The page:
4. ZZZ (at this point, this comes in minutes).

Sleep is so important, yet so many of us take it for granted because we think we aren’t “doing something.” It feels like resting can be a “waste of time”. Then we substitute stimulants (like caffeine) for sleep. I’m not excluding myself here. Especially during the basketball season, I often cut sleep WAY too short. Even in instances where I have spread myself thin and sleep time is limited, having a routine helps me maximize the time I give myself to sleep.

Sleep, like most things, benefits greatly from consistency. Part of establishing your routine is establishing the time in which it happens. Sleep can't be "made up" on the weekends or during the week. Missing critical sleep does throw your body for a loop, and can cause you to feel fatigued or mentally cloudy. Staying up late because it's the weekend or working late into the evening during the week causes a significant disruption to your body's circadian (sleep) rhythm, a disruption that can last several days.

There are a couple of avenues I most-commonly see people sabotage their own sleep. The first is with screens. More and more, people report scrolling their phone while laying in bed. Turns out, reading about all the world's problems, or seeing what all your peers are doing, while shoving bright lights in front of your eyes is not a good way to fall asleep!

The other ways I see have to do with the things people consume before bed. Usually, alcohol is a culprit here. Alcohol may help people fall asleep, but it ruins the sleep people get. Alcohol inhibits you from entering deeper stages of sleep, and leads to more groggy mornings, which leads to the next thing people consume too much off... caffeine! People underestimate the time caffeine takes to process in their body. Caffeine's half-life is somewhere between 5 and 9 hours, meaning that afternoon coffee pick-me-up may still be in your system (at over half its strength) when you are laying down to sleep!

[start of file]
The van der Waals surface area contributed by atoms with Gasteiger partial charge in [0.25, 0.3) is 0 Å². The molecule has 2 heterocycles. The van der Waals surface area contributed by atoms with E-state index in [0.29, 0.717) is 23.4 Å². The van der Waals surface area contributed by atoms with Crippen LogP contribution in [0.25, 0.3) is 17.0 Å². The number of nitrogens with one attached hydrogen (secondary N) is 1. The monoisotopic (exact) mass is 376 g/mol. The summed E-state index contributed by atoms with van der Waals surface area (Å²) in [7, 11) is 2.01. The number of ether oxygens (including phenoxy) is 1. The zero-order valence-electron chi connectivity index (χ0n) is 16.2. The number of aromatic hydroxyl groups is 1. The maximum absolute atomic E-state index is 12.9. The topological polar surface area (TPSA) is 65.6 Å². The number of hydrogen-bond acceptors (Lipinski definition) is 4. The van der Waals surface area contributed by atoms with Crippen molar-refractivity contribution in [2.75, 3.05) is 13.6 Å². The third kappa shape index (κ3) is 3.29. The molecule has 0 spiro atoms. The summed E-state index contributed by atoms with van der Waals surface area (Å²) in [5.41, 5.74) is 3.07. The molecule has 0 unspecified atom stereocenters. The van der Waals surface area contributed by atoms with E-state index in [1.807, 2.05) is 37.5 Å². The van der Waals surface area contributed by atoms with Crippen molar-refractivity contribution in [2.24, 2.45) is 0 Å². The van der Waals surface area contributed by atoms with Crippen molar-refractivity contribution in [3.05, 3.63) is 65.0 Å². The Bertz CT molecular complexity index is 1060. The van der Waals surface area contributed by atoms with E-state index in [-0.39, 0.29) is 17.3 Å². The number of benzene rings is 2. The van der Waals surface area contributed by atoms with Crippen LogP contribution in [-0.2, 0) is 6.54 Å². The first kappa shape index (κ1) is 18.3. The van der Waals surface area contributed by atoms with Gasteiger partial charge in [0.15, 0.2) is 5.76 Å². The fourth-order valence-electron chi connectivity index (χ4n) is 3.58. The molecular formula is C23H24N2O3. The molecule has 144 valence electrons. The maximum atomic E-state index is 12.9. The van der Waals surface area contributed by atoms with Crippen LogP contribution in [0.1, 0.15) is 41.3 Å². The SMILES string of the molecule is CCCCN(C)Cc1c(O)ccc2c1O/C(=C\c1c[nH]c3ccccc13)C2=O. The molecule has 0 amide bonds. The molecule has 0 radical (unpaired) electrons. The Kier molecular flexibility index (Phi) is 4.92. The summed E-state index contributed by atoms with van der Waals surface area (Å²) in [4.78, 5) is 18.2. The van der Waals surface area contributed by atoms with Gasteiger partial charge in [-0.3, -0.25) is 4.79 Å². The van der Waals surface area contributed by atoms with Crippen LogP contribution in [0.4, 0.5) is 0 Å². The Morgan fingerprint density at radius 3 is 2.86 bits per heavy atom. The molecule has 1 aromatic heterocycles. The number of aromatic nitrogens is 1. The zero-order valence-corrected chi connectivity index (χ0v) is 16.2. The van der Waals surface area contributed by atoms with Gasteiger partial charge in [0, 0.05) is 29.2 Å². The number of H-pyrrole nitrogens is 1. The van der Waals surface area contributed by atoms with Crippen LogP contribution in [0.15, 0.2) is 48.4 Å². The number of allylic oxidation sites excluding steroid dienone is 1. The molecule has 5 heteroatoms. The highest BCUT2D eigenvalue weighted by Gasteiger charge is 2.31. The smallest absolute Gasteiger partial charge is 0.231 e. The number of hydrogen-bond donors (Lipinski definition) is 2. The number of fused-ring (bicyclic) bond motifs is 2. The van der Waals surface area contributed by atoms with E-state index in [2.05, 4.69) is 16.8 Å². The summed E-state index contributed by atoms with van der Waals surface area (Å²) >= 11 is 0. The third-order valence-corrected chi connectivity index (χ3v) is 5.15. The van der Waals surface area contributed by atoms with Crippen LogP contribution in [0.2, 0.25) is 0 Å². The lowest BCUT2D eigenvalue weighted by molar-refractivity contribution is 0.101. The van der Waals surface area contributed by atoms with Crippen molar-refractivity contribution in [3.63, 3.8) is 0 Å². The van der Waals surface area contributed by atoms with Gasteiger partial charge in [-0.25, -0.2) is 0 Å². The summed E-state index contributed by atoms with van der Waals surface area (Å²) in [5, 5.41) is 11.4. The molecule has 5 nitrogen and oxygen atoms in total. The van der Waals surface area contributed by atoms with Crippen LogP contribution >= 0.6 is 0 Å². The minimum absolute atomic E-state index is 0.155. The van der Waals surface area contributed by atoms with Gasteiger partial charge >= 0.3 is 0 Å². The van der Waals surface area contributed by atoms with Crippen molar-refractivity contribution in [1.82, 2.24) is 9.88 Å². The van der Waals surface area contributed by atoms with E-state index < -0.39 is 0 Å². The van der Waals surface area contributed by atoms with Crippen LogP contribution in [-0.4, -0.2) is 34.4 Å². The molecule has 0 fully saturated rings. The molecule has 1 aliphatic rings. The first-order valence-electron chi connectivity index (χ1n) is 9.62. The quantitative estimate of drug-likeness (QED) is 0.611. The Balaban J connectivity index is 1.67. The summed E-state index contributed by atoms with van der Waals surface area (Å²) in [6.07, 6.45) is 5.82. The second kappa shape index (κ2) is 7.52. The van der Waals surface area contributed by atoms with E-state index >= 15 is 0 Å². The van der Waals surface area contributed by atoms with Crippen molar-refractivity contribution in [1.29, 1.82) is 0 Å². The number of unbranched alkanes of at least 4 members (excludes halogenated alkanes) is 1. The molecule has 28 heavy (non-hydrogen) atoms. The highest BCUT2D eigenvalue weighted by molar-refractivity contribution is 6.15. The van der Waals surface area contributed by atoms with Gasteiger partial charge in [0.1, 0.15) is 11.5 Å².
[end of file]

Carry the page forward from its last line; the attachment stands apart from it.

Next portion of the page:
On another note, the one I personally struggle with the most is just snacking before bed. For some, slamming a protein shake before bed is a great way to hit their protein numbers for the day, but most snacks we have at night are more likely to be sugary treats like ice cream, cereal, candies, etc. This sugar disrupts our sleep quite a bit. Personally, I've noticed that if I avoid food in the 2-3 hours before bed, I sleep much better. Breaking the nighttime snacking habit has proven to be a tough one, but I'm working on it!

Sleep is a critical component of your health that gets ignored because it's not as sexy as a new supplement, workout routine, or food to make. However, it is as essential to our performance as anything else, and needs to be paid attention to if you want to feel and perform your best. Stop ignoring your sleep! It might be the difference between you losing the fat you want gone, getting that promotion at work, or hitting big numbers in the gym. Getting more and better sleep means less car accidents, less injuries, and less time zoned out of your day to day life.